Journal News coverage of day eight of the trial,
April 2, 2017
“The world I was in, the culture at Town Hall, was that everything was always justified. Everyone said things were fine. Essentially I knew things weren’t right.”–Aaron Troodler
On the stand: Troodler, who began testifying late Friday, wrapped up his testimony on Tuesday afternoon. The 43-year-old Pennsylvania resident pleaded guilty in March in the case, admitting to securities fraud and conspiracy charges and agreeing to cooperate with the prosecution. He was followed by Nelson Sheingold, deputy comptroller for investigations for the New York State Comptroller’s office.
Key testimony: In addition to asking Troodler under cross-examination about the $3.08 million that was supposedly to be paid to Ramapo for property sales by the RLDC, defense lawyer Michael Burke asked him about another $3.66 million payment supposedly received by the town from the RLDC for the purchase of the land on which the baseball stadium was to be built.
Troodler, who testified Monday that the land was transferred from the town to the RLDC for free, said he was never aware the town had put a revenue line connected to a supposed stadium land sale on its books.
He acknowledged that he had signed things he did not read first, which he agreed was not responsible behavior for an attorney. He also admitted, under questioning from Burke, that he had never told the Securities and Exchange Commission that he had taken an accounting course in law school, but said he had simply forgotten to mention it.
Troodler said he initially lied to the SEC about his role in the financial schemes because he wanted to protect his job and his family, which he said was also his reason for coming clean and changing his story after he was arrested. He said he initially was also protective of his colleagues and St. Lawrence.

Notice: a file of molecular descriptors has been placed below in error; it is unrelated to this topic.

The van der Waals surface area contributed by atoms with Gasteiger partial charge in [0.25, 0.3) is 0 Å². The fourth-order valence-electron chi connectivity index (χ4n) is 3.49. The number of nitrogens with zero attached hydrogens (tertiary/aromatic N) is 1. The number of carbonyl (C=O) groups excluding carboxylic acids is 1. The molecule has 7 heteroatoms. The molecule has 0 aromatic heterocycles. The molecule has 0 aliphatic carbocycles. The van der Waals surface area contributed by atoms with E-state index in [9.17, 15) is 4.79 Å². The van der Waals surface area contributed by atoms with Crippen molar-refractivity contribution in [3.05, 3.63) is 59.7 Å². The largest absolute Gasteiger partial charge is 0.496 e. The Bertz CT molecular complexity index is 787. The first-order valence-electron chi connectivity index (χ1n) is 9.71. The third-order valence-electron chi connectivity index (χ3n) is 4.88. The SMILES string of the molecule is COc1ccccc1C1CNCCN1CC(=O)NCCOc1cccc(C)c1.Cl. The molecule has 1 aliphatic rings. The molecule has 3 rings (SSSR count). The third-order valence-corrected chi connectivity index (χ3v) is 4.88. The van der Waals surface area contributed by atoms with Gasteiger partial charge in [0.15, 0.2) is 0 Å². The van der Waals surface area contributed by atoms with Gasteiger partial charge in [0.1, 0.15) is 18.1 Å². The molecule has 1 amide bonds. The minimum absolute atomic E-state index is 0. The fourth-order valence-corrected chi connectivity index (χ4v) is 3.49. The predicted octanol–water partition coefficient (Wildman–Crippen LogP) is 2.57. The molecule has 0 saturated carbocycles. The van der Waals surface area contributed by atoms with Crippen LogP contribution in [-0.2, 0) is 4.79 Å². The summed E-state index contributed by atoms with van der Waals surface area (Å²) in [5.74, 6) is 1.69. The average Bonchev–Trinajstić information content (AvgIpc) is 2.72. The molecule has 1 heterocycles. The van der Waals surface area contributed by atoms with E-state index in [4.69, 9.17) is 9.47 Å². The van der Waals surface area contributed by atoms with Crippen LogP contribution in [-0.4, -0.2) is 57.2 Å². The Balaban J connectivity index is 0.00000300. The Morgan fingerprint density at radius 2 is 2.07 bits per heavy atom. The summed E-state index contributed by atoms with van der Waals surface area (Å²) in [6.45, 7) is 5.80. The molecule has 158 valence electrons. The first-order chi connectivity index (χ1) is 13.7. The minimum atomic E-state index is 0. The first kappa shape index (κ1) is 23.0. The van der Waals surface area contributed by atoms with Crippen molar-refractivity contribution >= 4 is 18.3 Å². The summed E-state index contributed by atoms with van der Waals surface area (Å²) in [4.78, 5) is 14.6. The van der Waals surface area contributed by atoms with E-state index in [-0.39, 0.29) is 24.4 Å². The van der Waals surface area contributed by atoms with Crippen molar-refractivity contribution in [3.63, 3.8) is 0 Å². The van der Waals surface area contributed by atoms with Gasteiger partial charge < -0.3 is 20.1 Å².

He said after he was arrested he began looking at things through a much different lens.
“The world I was in, the culture at Town Hall, was that everything was always justified. Everyone said things were fine. Essentially I knew things weren’t right,” he said. “Every time the RLDC needed to make a payment there was a mad rush. Every time, the supervisor had to come up with a way to make the payments.”
“It took me a while to realize I did something wrong.”
Sheingold testified briefly about letters sent to the state comptroller’s office by St. Lawrence, who was seeking permission to negotiate the sale of bond anticipation notes to targeted investors in the spring of 2013 rather than putting them out on the open market. The comptroller’s office signed off on that request, he said.
Up next: Another official from Jeffries, the underwriter on the bonds, is expected to take the stand on Wednesday, as well as a representative of the state Department of Environmental Conservation, who will speak about site work needed for the stadium and Ramapo Commons projects. The trial is taking place daily from 9:30 a.m. to 2:30 p.m. with a half-hour break at midday; this Friday the proceedings will be shorter, from 9 a.m. to 12 p.m.”
Read the complete Journal News article with a full set of links to all the coverage so far here.